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The Farmhouse Flower Farm

When I scheduled our phone call, I didn’t expect to get off the phone with Marryn Mathis inspired to make my own art. I mean, we were just going to talk about flowers, right?


Marryn’s story is that of gratitude, passion, and the bone-deep knowledge that she was meant to do more. Her life over the last decade has seemingly been laid out for her, each step predestined, leading her home.

After realizing that her long-time tech job in the healthcare industry was not what she needed from life, Marryn quit. While trying to figure out what it was that she did need from life, she remained a stay-at-home mom to her three boys. Eventually, she fell upon flower farming. Her husband, a farm boy in his childhood and eager to get back to the land, was fully on board.

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Finding the perfect plot of land for their new venture was the biggest challenge. After an extensive hunt for land, they sold their house in Stanwood and relocated to a small chunk of land on Camano with the plan of creating their perfect plot. They were fully prepared to build their dream from the ground up. They had laid the foundation for their house and were heading into their second season of flower farming when Kismet stepped in. One night, after the kids were asleep and all their farming and building work was complete, Marryn decided to check the real estate market. Just four hours earlier, a 1901 farmhouse had been listed, complete with 10 acres of farming land in Stanwood.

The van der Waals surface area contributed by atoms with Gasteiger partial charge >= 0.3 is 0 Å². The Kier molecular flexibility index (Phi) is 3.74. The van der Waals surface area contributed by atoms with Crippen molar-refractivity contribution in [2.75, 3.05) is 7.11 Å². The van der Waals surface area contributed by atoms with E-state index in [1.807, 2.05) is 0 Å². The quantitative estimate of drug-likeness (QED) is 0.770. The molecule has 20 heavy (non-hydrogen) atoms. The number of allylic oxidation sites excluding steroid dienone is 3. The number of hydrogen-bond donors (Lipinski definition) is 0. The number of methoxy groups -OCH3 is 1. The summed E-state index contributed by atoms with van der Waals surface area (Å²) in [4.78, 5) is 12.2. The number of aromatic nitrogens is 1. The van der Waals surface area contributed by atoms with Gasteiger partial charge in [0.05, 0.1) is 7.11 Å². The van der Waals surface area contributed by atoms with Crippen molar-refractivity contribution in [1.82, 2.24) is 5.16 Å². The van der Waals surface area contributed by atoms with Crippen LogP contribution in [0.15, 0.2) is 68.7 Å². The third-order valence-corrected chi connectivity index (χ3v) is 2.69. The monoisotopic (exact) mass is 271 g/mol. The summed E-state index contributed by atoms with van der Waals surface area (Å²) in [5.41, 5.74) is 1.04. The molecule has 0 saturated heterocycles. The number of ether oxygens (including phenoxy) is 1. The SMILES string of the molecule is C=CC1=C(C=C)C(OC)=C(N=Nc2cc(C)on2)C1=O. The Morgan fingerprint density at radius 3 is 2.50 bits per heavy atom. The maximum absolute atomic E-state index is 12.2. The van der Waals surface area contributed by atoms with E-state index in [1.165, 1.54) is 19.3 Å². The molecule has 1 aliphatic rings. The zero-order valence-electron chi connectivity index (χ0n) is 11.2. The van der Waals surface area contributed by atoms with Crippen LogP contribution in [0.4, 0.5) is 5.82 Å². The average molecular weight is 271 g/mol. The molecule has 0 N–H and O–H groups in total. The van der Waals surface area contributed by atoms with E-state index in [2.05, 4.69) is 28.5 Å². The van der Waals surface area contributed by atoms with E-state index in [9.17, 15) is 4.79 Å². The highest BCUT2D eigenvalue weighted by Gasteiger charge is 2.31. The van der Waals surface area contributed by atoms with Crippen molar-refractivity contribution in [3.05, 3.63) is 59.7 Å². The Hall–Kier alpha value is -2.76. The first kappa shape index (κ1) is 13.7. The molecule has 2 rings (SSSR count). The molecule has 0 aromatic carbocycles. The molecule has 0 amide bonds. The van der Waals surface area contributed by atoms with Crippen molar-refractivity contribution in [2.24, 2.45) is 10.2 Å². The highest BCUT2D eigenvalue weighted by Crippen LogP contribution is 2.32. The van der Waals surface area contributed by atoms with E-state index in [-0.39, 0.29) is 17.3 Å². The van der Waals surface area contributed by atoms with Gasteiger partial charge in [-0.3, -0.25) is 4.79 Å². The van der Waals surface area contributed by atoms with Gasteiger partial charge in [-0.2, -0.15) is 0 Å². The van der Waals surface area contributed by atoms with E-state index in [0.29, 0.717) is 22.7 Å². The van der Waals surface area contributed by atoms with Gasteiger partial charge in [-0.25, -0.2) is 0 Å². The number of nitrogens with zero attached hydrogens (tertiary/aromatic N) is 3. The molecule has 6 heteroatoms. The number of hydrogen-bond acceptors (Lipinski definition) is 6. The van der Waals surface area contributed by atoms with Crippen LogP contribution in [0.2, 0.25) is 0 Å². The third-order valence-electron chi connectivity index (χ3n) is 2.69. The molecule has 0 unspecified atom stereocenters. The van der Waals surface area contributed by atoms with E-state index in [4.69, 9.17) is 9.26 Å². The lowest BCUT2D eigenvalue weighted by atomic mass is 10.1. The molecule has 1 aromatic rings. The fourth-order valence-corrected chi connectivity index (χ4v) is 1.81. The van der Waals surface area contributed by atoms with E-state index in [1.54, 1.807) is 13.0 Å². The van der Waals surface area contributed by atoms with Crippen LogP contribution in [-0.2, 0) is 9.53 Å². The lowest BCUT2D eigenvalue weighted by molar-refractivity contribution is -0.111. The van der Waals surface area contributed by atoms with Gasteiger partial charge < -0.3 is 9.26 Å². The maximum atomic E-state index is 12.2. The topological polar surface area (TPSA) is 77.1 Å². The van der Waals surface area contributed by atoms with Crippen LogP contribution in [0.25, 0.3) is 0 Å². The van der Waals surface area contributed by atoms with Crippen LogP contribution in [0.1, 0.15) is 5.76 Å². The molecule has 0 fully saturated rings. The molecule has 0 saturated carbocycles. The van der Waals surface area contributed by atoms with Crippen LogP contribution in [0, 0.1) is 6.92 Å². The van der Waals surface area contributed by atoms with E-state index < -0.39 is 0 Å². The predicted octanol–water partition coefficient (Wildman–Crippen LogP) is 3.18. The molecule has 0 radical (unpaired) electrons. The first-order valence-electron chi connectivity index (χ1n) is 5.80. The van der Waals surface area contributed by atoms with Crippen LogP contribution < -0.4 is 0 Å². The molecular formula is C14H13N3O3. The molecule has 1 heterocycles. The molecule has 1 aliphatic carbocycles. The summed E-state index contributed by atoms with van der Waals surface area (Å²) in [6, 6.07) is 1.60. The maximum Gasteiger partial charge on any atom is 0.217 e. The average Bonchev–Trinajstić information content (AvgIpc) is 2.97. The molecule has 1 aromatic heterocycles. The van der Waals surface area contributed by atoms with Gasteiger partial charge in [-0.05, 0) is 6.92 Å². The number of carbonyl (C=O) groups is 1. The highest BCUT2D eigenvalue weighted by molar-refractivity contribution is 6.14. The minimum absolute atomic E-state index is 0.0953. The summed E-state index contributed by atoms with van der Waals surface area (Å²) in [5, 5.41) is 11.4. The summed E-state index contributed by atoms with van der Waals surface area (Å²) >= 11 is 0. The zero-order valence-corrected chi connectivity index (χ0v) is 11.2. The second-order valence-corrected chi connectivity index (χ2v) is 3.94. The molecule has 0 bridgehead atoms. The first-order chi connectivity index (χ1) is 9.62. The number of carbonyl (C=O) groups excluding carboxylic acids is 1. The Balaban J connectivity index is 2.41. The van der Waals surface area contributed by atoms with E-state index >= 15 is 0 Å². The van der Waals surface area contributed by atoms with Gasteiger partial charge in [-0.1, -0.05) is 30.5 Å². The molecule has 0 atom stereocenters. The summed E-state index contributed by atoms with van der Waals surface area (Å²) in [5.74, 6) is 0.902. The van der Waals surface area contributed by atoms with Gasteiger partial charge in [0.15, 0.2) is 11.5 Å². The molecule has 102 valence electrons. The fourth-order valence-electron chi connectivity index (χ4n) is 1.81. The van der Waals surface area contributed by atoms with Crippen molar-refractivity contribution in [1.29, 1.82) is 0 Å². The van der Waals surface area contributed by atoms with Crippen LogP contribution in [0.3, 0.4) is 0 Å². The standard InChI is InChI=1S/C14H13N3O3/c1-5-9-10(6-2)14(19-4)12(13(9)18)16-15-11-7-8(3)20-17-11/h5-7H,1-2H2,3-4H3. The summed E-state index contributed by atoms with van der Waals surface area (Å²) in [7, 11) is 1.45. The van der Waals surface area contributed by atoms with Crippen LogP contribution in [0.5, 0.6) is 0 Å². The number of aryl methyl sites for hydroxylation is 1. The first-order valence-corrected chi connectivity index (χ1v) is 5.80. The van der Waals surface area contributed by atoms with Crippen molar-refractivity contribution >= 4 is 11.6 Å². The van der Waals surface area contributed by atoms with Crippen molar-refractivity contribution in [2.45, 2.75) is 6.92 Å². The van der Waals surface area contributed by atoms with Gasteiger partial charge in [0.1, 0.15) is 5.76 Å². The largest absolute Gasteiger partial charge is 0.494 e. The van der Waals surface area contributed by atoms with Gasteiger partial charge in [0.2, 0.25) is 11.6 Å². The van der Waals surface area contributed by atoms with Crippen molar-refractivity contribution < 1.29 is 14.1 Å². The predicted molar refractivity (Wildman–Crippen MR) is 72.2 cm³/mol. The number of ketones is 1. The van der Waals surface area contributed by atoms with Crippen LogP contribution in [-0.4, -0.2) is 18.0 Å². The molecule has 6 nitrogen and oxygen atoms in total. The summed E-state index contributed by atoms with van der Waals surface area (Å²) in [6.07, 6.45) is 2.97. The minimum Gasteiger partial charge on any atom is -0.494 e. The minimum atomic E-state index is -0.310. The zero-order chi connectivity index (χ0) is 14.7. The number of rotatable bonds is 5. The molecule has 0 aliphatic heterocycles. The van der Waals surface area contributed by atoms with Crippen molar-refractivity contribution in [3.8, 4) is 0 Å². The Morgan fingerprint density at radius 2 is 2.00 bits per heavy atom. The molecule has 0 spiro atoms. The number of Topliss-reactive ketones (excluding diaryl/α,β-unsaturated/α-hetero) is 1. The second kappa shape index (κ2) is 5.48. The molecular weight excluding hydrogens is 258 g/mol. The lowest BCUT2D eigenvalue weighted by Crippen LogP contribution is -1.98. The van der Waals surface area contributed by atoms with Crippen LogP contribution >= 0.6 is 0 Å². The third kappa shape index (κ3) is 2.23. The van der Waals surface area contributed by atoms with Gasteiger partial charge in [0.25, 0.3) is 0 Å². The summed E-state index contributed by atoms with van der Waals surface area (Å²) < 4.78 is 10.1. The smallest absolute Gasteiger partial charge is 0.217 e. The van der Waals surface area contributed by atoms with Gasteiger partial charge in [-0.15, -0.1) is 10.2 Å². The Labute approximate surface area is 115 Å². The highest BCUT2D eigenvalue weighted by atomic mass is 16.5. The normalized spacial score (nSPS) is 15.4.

Marryn went to see the property the next day and it felt like home: she could see her family living and thriving on this property. They made it happen and this August 2023 will mark three years.

Working the land as a family, her husband, Scott, who has decades of experience in construction, is lovingly referred to as Head of Infrastructure. Marryn is the heart of the farm: designing, planning, farming, and pouring her heart and soul into the earth. Their three boys, Mason, Maverick, and Farmer Finn are stewards of the land. They help with tasks like weeding, hauling compost, caring for the cats, dogs, and chickens, harvesting flowers, making bouquets, splitting dahlia tubers, and helping mom take beautiful photos of their carefully cultivated land.

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The Farmhouse Flower Farm takes in-person visits by appointment only. During your appointment, you can buy cut flowers and have a bouquet made for a special occasion, or just because. 

Throughout the year, Farmhouse Flower Farm has online seed, tuber and bulb sales. In January, Marryn sells seeds. In March, dahlia tubers. In September, bulbs. And, during the fall and early winter, Marryn also holds in-person and online workshops called Sweet Pea School, where she can share her love of sweet peas with folks from around the world.

In addition to shopping by appointment or purchasing from the website, Marryn also hosts a wildly popular Mother’s Day bouquet sale. Follow her social media and sign up for the Farmhouse Flower Farm newsletter to be the first to know about events.

And, when you visit, be prepared to experience the joy and gratitude that encompasses Marryn. It is highly contagious.


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Rachel Weatherholt
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